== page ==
The to-do list
This weekend, with the revisions for my second crime novel on my editor’s desk rather than on mine, I spent the weekend working through lists: essentially my “to do list”, catching up on housework, the ironing and reading a “treat” book.
They were on my mental list of things to do and, mentally, I ticked them off.
One of the things I did, once the heavy lifting was done, was sit down with a cup of tea. The radio was on – I love the radio – and Weekend Woman’s Hour was playing.
Lucy Ireland Gray was talking about the 200 discarded shopping lists that she’d collected from shopping trolleys (we’ve all seen those) and picked up from the ground. They went on display at the Museum of London Brands, in Notting Hill.
One of her friends was horrified that one of the lists might be hers. Not so much worried that her shopping list would betray her inner secrets, but that it would out her as a litter lout.
Why do we make lists?
My lists are messy, jotted down on the nearest piece of paper or notepad and maybe, later, transferred to this notebook.
I do, weirdly, have a book of lists.
This is from when I started using Instagram and was making a note of useful hashtags. I have lists for romance readers, for gardens, for cyber crime (they’re for my son’s books) and for food photographs.
Looking through it, I discovered all sorts of lists I’d forgotten. Hero Names, a list of the events at the Tasting Rooms in East Grinstead, sadly now closed, a victim of the pandemic. Motives for murder. Poisons…
This recent list, jotted down during a brain-storming zoom call with colleagues, needs to be transferred before it gets lost. (I could tell you what it’s for but then I’d have to shoot you. Writing crime…)
Do Lists Set You Up for Failure?
Madeleine Dore, author of I didn’t do the thing today: On letting go of productivity guilt, was on the radio programme exploring the tyranny of lists.
The ones we make at the New Year, for instance. She believes they set us up for failure. I am never going to start a list with Run Marathon so I’m safe there.
The shopping lists that I always forget – although writing things down does seem to fix them in the memory. If all else fails, I stand in the middle of the aisle, getting in everyone’s way, while I attempt to visualize my notepad lying on my desk.
Clearly, I need to get up to the minute and make my shopping list on my phone, which I’d have with me. One day…maybe.
But list-making isn’t all about remembering to buy cous cous, sadly forgotten this week. I had to use brown rice, which takes forever to cook. Never mind. It was good for me. Probably.
As the contents of my notebook can testify, a writer’s to do list is often weird. Okay, there’s a list of goals… Write 1000 words a day, write 3 books a year (I can fantasize!), make the Sunday Times Bestseller List. (This list is thirty years old, okay, and mostly in my head!)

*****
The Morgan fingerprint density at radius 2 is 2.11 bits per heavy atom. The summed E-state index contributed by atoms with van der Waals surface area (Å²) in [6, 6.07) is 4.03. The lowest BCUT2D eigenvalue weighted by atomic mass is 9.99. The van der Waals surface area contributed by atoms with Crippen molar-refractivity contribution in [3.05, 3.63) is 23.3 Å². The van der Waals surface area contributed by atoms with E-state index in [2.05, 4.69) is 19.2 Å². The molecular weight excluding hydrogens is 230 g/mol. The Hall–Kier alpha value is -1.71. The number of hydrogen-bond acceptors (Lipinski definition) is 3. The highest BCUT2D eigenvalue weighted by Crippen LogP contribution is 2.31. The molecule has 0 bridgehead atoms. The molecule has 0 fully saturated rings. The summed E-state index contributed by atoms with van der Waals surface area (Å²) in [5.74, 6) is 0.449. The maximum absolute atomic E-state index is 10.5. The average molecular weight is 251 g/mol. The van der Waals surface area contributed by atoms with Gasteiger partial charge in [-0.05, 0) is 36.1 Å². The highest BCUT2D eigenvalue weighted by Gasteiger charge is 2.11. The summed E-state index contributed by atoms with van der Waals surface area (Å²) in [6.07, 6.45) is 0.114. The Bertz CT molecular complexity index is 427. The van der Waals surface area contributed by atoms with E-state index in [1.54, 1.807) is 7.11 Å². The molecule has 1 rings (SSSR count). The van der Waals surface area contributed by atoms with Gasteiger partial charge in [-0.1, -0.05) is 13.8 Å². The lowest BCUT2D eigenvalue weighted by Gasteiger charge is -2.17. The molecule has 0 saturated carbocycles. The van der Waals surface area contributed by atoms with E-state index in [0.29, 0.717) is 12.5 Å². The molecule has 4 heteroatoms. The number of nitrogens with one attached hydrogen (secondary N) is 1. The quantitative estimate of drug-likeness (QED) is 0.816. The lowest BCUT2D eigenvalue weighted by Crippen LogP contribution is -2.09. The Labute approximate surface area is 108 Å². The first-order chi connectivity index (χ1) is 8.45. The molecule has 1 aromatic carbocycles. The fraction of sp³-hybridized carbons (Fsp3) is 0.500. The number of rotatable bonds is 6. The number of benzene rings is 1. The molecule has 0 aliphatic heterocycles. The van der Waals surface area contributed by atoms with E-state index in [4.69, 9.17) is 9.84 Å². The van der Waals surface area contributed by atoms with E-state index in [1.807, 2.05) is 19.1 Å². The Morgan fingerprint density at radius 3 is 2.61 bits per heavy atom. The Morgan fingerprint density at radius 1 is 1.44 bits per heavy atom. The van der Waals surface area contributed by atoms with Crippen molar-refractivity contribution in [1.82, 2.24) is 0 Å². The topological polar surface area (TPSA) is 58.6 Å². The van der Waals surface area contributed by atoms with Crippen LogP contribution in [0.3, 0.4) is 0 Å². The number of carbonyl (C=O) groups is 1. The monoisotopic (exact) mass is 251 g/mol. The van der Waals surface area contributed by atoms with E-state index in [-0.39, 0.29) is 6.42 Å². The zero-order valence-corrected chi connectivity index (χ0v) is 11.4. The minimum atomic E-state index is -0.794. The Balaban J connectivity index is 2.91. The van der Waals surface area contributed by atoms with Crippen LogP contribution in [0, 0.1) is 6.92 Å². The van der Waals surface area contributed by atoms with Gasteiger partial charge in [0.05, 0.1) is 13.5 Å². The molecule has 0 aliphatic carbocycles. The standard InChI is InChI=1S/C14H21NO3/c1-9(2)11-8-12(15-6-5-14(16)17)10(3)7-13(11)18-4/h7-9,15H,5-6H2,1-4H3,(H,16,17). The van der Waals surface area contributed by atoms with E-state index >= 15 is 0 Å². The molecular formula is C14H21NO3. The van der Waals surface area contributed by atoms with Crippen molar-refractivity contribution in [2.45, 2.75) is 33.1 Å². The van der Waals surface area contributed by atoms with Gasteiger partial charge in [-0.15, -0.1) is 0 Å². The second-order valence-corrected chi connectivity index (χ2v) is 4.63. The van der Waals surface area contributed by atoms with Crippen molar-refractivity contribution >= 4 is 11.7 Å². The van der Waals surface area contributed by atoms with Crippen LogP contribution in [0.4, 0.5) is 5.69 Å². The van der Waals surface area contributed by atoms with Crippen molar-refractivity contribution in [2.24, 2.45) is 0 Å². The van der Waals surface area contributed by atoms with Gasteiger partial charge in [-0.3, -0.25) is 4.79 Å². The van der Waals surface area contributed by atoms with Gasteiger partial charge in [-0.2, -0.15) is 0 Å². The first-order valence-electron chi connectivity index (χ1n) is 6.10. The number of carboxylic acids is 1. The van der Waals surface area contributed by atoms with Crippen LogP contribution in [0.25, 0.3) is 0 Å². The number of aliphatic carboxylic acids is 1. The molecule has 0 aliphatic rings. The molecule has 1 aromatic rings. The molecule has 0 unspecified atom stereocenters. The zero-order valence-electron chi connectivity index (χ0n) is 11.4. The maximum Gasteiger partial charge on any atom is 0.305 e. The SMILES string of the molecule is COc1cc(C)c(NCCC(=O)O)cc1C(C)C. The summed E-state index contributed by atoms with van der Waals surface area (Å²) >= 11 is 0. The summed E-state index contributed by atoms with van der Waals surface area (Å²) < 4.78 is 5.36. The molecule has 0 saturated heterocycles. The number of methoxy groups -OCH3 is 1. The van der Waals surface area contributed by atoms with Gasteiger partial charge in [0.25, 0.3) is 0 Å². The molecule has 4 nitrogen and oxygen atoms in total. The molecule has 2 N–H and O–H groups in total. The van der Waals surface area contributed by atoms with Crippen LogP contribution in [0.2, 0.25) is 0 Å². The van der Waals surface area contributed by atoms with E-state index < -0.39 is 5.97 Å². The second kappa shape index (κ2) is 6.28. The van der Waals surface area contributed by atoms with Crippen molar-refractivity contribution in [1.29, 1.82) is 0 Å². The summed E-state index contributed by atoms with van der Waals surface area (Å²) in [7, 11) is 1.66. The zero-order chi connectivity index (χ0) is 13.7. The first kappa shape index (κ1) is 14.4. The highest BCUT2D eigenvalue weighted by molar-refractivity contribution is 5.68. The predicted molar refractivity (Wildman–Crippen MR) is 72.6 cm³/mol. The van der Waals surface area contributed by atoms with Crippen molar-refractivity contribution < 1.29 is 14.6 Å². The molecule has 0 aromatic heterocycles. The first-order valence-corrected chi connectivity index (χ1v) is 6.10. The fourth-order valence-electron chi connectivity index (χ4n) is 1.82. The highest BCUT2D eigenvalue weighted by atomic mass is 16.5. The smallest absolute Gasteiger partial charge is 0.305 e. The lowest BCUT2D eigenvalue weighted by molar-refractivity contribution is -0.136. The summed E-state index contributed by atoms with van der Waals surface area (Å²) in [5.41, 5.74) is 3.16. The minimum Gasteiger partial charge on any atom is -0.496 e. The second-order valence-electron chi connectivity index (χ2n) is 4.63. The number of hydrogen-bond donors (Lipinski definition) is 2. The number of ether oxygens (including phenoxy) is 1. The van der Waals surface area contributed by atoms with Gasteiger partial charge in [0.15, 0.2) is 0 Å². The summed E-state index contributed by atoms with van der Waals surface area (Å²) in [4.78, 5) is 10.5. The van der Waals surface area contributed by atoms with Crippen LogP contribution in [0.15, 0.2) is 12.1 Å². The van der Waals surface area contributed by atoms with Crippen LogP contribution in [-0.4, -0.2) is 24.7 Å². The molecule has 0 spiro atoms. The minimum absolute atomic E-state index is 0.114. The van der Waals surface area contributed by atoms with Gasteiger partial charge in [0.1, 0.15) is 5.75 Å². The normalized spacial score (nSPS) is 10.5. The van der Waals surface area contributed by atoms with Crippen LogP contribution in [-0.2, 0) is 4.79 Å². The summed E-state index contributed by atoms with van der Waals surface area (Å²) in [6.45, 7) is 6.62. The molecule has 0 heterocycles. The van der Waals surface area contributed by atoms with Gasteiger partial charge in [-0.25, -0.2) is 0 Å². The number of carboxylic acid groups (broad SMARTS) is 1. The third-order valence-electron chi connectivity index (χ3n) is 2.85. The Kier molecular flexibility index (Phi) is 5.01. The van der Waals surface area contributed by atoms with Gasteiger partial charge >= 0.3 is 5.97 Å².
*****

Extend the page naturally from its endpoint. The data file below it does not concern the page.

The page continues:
This is last week’s list as I worked through my revisions and renumbered the chapters…
These days my list-making is mostly focused on the basics. Character names for instance. Romance is very focused on the two main characters, with walk-on parts as required, but when I started writing crime, I quickly discovered that I was going to need a much larger cast. Here’s the list…
A sleuth and her buddies – maybe a romance interest
A body or two
People who know stuff
People who don’t know stuff but like to gossip
A red herring or two
Lists of names
Names that fit the character’s age, background, social status, bearing in mind that mothers will often give their child a name for a future they hope they’ll achieve.
Alexander Bonaparte Cust, anyone?
This is the book when I first started writing. It helps, but isn’t the entire answer and is no help when you’re not paying attention.
When, doing a global search to check up on what a minor character had said earlier in Murder Among the Roses, I discovered that I had three minor characters called Steve and, later, my editor pointed out that I had a Molly, Polly and Olly… Clearly snatching names out of the air when in full flow was not the way to do it.
I had created a spreadsheet of all my major characters, their ages, anything significant and their basic role. It was the bit players that caught me out.
When writing my second Maybridge Mystery, Murder Under the Mistletoe, to be published on 7 November (and this little list will give you a hint of what it’s all about) I had a group of characters that were using their bus pass.
I looked up names that were popular when they were born and added those to my spreadsheet, so that when I introduced a new character, I didn’t have to waste time hunting for something suitable. They might have been changed later, but the creative flow wasn’t interrupted.
By the time I was on my third book, and knew that I’d need an extensive cast list, I started a spreadsheet of characters as they appear on the page. And I now realise that I need an index-card system with cross-referencing for the regulars, and so that I don’t repeat names. They do tend to stick in the head and insert themselves.
Pause to add the cards and box file to my shopping list…
Fortunately, I’ll be forwarding that list to someone a lot more organised than me who will be picking up the groceries. Remembering it will be their problem!
So, what do you do with your shopping lists? What other lists do you make? And what did you go home without the day you forgot your shopping list?